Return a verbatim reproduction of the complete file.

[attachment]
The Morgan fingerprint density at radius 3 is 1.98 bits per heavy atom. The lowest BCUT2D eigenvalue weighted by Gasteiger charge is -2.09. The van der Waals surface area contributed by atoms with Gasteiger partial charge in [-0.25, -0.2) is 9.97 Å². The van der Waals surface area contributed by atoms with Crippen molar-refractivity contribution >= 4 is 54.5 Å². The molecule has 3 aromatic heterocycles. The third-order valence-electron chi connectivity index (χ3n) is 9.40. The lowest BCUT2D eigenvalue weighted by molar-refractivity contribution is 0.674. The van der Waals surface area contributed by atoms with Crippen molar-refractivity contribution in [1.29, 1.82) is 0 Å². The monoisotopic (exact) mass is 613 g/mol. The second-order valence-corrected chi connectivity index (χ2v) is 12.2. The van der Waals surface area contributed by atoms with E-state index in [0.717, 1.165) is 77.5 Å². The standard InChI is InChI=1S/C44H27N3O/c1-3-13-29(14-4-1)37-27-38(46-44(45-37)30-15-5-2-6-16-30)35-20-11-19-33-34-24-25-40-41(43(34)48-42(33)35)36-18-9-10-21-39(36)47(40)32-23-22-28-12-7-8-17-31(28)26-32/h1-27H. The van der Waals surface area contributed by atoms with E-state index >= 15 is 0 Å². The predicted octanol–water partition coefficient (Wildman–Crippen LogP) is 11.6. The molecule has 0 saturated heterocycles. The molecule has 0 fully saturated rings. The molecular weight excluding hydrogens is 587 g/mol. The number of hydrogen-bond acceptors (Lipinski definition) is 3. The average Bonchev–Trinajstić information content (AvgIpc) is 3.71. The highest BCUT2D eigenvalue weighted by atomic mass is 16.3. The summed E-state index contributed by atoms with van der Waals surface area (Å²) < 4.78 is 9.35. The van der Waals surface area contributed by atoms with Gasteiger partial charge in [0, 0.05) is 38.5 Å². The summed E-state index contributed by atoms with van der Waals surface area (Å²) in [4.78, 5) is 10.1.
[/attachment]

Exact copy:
The Morgan fingerprint density at radius 3 is 1.98 bits per heavy atom. The lowest BCUT2D eigenvalue weighted by Gasteiger charge is -2.09. The van der Waals surface area contributed by atoms with Gasteiger partial charge in [-0.25, -0.2) is 9.97 Å². The van der Waals surface area contributed by atoms with Crippen molar-refractivity contribution >= 4 is 54.5 Å². The molecule has 3 aromatic heterocycles. The third-order valence-electron chi connectivity index (χ3n) is 9.40. The lowest BCUT2D eigenvalue weighted by molar-refractivity contribution is 0.674. The van der Waals surface area contributed by atoms with Crippen molar-refractivity contribution in [1.29, 1.82) is 0 Å². The monoisotopic (exact) mass is 613 g/mol. The second-order valence-corrected chi connectivity index (χ2v) is 12.2. The van der Waals surface area contributed by atoms with E-state index in [0.717, 1.165) is 77.5 Å². The standard InChI is InChI=1S/C44H27N3O/c1-3-13-29(14-4-1)37-27-38(46-44(45-37)30-15-5-2-6-16-30)35-20-11-19-33-34-24-25-40-41(43(34)48-42(33)35)36-18-9-10-21-39(36)47(40)32-23-22-28-12-7-8-17-31(28)26-32/h1-27H. The van der Waals surface area contributed by atoms with E-state index >= 15 is 0 Å². The predicted octanol–water partition coefficient (Wildman–Crippen LogP) is 11.6. The molecule has 0 saturated heterocycles. The molecule has 0 fully saturated rings. The molecular weight excluding hydrogens is 587 g/mol. The number of hydrogen-bond acceptors (Lipinski definition) is 3. The average Bonchev–Trinajstić information content (AvgIpc) is 3.71. The highest BCUT2D eigenvalue weighted by atomic mass is 16.3. The summed E-state index contributed by atoms with van der Waals surface area (Å²) < 4.78 is 9.35. The van der Waals surface area contributed by atoms with Gasteiger partial charge in [0, 0.05) is 38.5 Å². The summed E-state index contributed by atoms with van der Waals surface area (Å²) in [4.78, 5) is 10.1.